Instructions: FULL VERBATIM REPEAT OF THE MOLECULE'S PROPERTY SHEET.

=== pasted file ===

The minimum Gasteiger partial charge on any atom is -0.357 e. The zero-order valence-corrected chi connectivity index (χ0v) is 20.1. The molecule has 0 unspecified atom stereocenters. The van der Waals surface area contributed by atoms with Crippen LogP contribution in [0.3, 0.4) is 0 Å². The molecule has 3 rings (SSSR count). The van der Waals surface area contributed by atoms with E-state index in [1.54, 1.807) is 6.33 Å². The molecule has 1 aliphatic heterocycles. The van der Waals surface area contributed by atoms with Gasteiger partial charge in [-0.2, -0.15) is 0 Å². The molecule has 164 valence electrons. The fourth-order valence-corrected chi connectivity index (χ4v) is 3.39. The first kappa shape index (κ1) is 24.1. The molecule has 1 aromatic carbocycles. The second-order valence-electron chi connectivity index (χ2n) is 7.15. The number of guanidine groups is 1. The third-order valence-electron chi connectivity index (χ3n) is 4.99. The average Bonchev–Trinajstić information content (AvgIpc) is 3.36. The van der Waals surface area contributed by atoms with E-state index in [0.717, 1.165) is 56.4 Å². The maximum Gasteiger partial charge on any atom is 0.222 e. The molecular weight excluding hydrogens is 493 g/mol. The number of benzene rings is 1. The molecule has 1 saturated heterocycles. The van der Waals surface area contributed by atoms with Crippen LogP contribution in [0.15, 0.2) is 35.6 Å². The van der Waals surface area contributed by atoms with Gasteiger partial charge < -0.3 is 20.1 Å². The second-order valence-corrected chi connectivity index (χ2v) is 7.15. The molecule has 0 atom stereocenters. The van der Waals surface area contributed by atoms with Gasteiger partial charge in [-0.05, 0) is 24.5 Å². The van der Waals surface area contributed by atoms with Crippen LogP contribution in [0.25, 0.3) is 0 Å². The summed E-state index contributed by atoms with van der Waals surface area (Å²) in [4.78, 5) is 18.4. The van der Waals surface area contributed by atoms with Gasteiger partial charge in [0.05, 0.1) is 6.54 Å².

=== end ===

The minimum Gasteiger partial charge on any atom is -0.357 e. The zero-order valence-corrected chi connectivity index (χ0v) is 20.1. The molecule has 0 unspecified atom stereocenters. The van der Waals surface area contributed by atoms with Crippen LogP contribution in [0.3, 0.4) is 0 Å². The molecule has 3 rings (SSSR count). The van der Waals surface area contributed by atoms with E-state index in [1.54, 1.807) is 6.33 Å². The molecule has 1 aliphatic heterocycles. The van der Waals surface area contributed by atoms with Gasteiger partial charge in [-0.2, -0.15) is 0 Å². The molecule has 164 valence electrons. The fourth-order valence-corrected chi connectivity index (χ4v) is 3.39. The first kappa shape index (κ1) is 24.1. The molecule has 1 aromatic carbocycles. The second-order valence-electron chi connectivity index (χ2n) is 7.15. The number of guanidine groups is 1. The third-order valence-electron chi connectivity index (χ3n) is 4.99. The average Bonchev–Trinajstić information content (AvgIpc) is 3.36. The van der Waals surface area contributed by atoms with E-state index in [0.717, 1.165) is 56.4 Å². The maximum Gasteiger partial charge on any atom is 0.222 e. The molecular weight excluding hydrogens is 493 g/mol. The number of benzene rings is 1. The molecule has 1 saturated heterocycles. The van der Waals surface area contributed by atoms with Crippen LogP contribution in [0.15, 0.2) is 35.6 Å². The van der Waals surface area contributed by atoms with Gasteiger partial charge < -0.3 is 20.1 Å². The second-order valence-corrected chi connectivity index (χ2v) is 7.15. The molecule has 0 atom stereocenters. The van der Waals surface area contributed by atoms with Gasteiger partial charge in [-0.05, 0) is 24.5 Å². The van der Waals surface area contributed by atoms with Crippen LogP contribution in [0.25, 0.3) is 0 Å². The summed E-state index contributed by atoms with van der Waals surface area (Å²) in [4.78, 5) is 18.4. The van der Waals surface area contributed by atoms with Gasteiger partial charge in [0.05, 0.1) is 6.54 Å².